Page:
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YMCA suspends some operations at Carlson MetroCenter

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The YMCA of Greater Rochester told its members in an e-mail that it's temporarily suspending members operations at the Carlson MetroCenter. - PHOTO BY JEREMY MOULE
  • PHOTO BY JEREMY MOULE
  • The YMCA of Greater Rochester told its members in an e-mail that it's temporarily suspending members operations at the Carlson MetroCenter.
The YMCA of Greater Rochester is temporarily suspending membership operations at the Carlson MetroCenter in downtown Rochester due to financial fallout from the COVID-19 pandemic, the organization announced Tuesday in an e-mail to its members.

The Carlson Child Care Center and Y School of ROC will remain open, according to the e-mail.

The MetroCenter, 444 East Main St., would have been required to shut down its fitness facilities effective Wednesday because it is located within Monroe County’s COVID-19 “orange zone.”

But the e-mail to members explains that Y executives decided to shut down much of the MetroCenter’s operations to help preserve the organization’s finances. Since the facility reopened in October, following the state’s months-long COVID-19 shutdown, an average of 109 people a day use its facilities, according to the e-mail. More than half of the MetroCenter’s members use a different Y to work out and more than 40 percent of people who were members before the pandemic began are no longer members.

“This, coupled with the fact COVID-19 restrictions are keeping more members away and downtown Rochester still lacks activity, makes it financially unsustainable to remain open at this time,” read the e-mail.

The e-mail does not state under what conditions YMCA leaders would expect to reopen the Carlson MetroCenter, which features a pool, racquetball and squash courts, basketball courts, an indoor track, weight rooms, and exercise rooms. Ashley Doerzbacher, a spokesperson for the YMCA, said the organization wouldn’t comment beyond the statement sent to members.



In late July, YMCA executives announced that they’d be closing the Monroe Family YMCA on Monroe Avenue for similar reasons. George Romell, president of the YMCA of Greater Rochester, said at the time that severe financial setbacks caused by the coronavirus pandemic, combined with dwindling membership at the branch, made sustaining the Monroe Family YMCA unfeasible. Romell also said that the Victor Active Family Center was closing.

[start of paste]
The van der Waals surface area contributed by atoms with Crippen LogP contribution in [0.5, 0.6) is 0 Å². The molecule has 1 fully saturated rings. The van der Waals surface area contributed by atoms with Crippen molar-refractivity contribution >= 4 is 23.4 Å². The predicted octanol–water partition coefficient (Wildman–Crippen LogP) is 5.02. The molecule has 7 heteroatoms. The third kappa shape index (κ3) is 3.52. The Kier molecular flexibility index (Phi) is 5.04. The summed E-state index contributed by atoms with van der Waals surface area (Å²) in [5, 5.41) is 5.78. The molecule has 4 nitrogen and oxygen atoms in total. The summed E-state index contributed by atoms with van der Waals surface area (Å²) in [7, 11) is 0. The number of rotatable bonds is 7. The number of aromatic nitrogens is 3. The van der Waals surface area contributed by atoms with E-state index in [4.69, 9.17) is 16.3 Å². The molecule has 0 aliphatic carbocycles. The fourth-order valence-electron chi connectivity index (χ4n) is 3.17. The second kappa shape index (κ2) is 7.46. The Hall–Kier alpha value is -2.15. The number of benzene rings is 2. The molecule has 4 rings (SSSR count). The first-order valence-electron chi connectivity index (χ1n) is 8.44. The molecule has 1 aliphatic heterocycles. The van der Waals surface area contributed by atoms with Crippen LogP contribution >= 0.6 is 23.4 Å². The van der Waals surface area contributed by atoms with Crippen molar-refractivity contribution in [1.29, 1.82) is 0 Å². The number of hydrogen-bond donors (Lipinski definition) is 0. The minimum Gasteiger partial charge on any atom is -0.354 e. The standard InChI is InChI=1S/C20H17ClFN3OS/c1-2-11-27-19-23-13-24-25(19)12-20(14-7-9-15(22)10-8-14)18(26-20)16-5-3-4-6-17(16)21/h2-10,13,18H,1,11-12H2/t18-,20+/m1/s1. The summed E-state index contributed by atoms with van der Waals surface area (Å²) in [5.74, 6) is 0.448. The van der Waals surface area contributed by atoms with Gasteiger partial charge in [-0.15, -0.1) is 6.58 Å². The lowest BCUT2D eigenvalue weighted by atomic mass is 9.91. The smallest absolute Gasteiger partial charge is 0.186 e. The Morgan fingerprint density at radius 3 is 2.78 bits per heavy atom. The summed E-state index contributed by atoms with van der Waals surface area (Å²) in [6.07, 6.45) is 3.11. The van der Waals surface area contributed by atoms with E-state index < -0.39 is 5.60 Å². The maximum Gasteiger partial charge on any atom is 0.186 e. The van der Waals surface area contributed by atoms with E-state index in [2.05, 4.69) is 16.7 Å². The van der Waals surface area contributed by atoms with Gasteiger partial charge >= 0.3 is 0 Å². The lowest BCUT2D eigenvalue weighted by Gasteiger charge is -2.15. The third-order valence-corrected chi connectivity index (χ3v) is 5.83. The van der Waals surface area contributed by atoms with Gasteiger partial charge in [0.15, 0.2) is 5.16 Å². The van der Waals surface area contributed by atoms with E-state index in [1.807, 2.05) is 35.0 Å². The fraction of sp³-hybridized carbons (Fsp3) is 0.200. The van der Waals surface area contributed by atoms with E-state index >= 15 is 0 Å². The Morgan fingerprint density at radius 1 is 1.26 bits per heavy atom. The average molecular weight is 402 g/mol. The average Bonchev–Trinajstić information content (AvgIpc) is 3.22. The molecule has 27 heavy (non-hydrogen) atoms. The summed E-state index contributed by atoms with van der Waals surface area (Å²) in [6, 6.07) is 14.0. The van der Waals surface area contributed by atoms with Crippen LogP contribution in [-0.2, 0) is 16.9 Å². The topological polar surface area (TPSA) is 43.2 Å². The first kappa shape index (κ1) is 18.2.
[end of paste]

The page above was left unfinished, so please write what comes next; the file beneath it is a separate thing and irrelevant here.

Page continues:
In recent years, the YMCA of Greater Rochester has built large facilities in the suburbs, most recently opening the 140,000 square foot Schottland Family YMCA in Pittsford.

County Legislator Rachel Barnhart, an avid swimmer, grew up going to the Maplewood YMCA and has been a member of the Carlson branch for more than a decade. In an e-mail to CITY, she said she’s “deeply disturbed that the Y will not commit to one day reopening the downtown branch,” adding that the pandemic will end and that closing the Carlson branch would be a major loss to the city.

“It sends a terrible message to build the Taj Mahal of Y’s in Pittsford while shuttering facilities in the city,” Barnhart wrote. “It is wrong to blame city branches for the consequences of the Y’s decades-long disinvestment in their future.”

The YMCA’s e-mail also informed its members that the Maplewood Family YMCA and the Southwest Family YMCA are closing temporarily because they are in the orange zone.

“This closure will lead to unknown consequences to how we are able to serve our members in the future,” states the e-mail. “We hope to reopen soon, to welcome our members back again.”

Jeremy Moule is CITY's news editor. He can be reached at jmoule@rochester-citynews.com.

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